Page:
Grand Central Terminal – South West Ramps

The ramp leading up on the right serves an entrance at the corner of 42nd Street and Vanderbilt Avenue. the doors straight ahead lead to a walkway to the Grand Central Subway Station. This section of the Terminal might have a name but I do not know what it is.

At the far end of the lower walkway, just before the subway doors, there was a store serving breakfast. Someone waiting for her friend inside stood just outside the store for almost 5 minutes as I stood here mentally willing her to wait inside with her friend. It didn’t work.

This Post Has 9 Comments

  1. Nice work with all the lighting reflections adding a nice touch of contrast here. I am so in love with the grain!
    Chris Nitz recently posted..Fuji X10 ReviewMy Profile

  2. I am liking this series on Grand Central, Mark. I love thinking about the fact that with Grand Central as a starting point, on any given day you can embark on an adventure in almost any direction. I am surmising that your film processor develops and sends you digital files, which you may then post process, how is that working out for you?
    Wayne Frost recently posted..Wednesday RitualMy Profile

    1. Wayne, thanks for the kind words.
      With respect to scanning, I have experimented with a few options. I’ve paid very high rates to get high-res tiff files, and somewhat less for varying size JPG files. I also spent $150 to buy a backlit scanner that can scan slides and negatives (the Epson V500). I did my own scanning on the all of the Coney Island and Grand Central images. This saved some money as I only had to pay the lab for developing – no prints or digital work product came to me. As with everything, there are trade-offs. I liked the control that scanning gave me, and can probably recover the $150 scanner cost in roughly 20-24 rolls, but it is tedious, and no home or small office scanner can match the quality a pro machine can deliver. I will probably continue to mix paying a lab to scan and doing it myself on an ad hoc basis going forward.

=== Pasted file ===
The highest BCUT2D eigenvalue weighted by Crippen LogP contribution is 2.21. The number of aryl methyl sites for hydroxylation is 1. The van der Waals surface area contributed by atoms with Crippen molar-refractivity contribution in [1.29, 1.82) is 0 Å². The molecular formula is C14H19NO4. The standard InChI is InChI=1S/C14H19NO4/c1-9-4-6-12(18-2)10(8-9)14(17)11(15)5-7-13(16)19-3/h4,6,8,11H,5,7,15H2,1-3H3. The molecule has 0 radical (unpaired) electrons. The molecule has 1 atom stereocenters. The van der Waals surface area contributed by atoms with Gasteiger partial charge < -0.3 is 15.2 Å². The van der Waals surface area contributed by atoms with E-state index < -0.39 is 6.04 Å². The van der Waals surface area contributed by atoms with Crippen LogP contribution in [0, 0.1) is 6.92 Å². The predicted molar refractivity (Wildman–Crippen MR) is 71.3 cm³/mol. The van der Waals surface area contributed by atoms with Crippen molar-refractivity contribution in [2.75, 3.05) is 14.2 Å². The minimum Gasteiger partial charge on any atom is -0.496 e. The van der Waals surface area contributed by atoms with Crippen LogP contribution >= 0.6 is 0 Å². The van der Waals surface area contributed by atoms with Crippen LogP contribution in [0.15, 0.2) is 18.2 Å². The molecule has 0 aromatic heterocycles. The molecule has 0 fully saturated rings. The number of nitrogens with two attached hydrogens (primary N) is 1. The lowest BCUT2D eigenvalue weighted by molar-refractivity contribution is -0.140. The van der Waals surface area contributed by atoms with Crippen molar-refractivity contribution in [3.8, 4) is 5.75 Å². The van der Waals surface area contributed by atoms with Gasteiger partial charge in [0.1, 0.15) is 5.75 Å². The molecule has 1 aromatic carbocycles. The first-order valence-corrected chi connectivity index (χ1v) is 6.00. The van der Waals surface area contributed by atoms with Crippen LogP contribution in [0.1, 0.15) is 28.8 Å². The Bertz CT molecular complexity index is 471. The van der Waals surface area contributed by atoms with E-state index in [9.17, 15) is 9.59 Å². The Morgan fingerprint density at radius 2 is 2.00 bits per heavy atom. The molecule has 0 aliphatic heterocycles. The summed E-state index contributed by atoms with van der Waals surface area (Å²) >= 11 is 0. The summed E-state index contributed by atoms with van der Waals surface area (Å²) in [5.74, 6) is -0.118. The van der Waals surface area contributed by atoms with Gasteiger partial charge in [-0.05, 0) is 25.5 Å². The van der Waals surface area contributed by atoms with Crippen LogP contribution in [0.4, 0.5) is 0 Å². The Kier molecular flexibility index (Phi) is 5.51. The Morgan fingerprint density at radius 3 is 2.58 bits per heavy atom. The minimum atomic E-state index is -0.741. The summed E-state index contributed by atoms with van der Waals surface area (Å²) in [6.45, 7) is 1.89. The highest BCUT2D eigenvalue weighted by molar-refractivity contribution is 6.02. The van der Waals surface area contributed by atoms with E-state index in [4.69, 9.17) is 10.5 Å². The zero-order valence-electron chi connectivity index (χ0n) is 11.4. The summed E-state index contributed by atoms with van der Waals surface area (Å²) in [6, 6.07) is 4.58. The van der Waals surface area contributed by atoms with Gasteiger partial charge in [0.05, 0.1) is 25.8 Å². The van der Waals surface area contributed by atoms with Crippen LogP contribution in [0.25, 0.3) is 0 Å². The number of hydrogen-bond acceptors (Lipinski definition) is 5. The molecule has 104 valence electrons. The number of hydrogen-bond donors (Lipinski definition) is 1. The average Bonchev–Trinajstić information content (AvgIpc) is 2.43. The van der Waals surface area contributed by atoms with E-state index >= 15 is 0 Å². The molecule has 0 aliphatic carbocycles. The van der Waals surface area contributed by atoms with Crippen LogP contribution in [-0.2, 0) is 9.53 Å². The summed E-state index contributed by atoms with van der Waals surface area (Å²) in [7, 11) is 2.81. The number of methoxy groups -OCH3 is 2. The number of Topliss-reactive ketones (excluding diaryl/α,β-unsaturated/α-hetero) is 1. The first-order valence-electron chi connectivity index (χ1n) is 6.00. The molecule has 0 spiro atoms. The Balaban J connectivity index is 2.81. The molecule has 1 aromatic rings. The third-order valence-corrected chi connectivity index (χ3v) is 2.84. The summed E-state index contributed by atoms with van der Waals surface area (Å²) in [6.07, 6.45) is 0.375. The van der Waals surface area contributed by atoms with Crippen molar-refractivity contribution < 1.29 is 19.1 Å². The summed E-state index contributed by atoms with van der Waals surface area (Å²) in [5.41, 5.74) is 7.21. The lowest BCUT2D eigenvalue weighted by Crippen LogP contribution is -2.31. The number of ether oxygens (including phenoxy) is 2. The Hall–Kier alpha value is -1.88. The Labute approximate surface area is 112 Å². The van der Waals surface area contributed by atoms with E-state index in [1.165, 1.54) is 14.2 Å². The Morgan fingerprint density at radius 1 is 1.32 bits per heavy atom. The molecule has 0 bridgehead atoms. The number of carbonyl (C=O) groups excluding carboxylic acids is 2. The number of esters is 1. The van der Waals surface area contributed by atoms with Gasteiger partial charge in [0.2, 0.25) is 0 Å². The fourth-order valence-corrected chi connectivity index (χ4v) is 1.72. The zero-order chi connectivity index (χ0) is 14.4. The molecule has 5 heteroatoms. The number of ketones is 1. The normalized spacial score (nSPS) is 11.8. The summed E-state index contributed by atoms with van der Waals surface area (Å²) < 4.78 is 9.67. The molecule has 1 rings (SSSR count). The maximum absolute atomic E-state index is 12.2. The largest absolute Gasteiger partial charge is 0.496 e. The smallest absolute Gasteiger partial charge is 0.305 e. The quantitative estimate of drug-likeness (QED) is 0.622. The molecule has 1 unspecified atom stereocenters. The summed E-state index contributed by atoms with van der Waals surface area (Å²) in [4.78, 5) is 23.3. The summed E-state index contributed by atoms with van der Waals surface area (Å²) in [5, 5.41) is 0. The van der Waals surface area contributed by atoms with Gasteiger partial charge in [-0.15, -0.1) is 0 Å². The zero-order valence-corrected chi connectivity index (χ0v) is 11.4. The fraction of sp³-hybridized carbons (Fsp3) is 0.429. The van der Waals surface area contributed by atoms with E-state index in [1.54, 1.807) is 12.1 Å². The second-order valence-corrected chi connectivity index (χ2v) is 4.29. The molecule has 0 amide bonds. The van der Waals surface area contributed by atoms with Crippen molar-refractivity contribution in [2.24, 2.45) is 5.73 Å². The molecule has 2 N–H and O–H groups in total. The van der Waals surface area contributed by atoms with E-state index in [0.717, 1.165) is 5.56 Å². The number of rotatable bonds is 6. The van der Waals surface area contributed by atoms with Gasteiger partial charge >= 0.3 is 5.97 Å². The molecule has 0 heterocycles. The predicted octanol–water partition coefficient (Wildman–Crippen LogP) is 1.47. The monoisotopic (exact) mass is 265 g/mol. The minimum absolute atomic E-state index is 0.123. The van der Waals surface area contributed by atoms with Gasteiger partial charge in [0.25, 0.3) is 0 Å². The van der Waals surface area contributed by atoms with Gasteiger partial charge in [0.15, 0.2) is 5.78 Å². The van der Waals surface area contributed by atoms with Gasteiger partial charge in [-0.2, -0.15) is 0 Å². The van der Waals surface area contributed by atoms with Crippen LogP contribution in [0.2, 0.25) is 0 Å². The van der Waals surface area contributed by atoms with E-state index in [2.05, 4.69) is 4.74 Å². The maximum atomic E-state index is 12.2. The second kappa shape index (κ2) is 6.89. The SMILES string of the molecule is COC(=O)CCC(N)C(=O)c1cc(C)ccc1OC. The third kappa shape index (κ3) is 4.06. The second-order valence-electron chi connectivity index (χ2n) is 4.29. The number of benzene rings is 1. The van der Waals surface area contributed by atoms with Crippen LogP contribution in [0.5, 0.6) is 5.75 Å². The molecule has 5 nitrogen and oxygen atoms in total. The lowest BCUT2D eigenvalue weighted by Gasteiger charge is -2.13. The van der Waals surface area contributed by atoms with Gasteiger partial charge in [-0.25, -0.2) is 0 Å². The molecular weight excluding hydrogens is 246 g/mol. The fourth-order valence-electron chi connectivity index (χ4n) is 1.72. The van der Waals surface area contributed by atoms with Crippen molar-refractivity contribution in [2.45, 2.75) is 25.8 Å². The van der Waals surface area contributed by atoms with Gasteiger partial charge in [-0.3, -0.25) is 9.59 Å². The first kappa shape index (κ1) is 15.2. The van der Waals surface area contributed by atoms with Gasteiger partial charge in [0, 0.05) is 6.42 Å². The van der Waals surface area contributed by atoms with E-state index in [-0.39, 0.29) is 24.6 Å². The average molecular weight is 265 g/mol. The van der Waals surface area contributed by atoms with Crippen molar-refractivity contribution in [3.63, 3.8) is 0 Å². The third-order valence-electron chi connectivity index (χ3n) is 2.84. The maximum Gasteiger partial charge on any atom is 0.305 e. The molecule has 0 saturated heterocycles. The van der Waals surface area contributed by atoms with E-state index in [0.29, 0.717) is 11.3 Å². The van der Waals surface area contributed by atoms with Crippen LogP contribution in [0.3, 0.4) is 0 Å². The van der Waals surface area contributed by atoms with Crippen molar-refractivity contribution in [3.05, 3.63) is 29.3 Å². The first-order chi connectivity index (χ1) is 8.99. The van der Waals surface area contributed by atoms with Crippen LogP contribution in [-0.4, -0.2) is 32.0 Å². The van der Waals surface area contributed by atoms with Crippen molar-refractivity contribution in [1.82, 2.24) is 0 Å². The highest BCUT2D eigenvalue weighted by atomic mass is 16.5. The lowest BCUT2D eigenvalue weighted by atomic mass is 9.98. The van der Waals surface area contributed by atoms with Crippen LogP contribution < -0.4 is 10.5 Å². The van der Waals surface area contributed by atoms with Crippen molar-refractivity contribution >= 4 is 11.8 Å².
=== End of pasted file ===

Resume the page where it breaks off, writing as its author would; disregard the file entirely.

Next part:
1. Don’t worry, Mike, I was able to fix it on this end. It’s one of those things that the web seems to do to text sometimes, turning simples spaces into %20 gibberish text. Thanks for the comment.

  3. One of your many bests, Mark. I really like the composition and the b&w is perfect. The overhead lights really pop and the reflections on the side walls are pretty cool.

    By the way, those weird gibberish things are happening to me also and I don’t get the “confirm your are NOT a spammer…” message on the first pass. But, after the big red “…error submitting…” occurs, I’m able to correct the msg and the confirm box is there.
    Mark Neal recently posted..HDR – Cape Hatteras Lighthouse – Brick and StoneMy Profile

    1. Mark,
      Thanks for the nice words and for the comment feedback. I don’t have the slightest idea what’s causing it, but maybe I’ll disable the “you are not a spammer” check box. I didn’t have a huge spam problem before I installed, and I haven’t noticed that the box significantly altered it.

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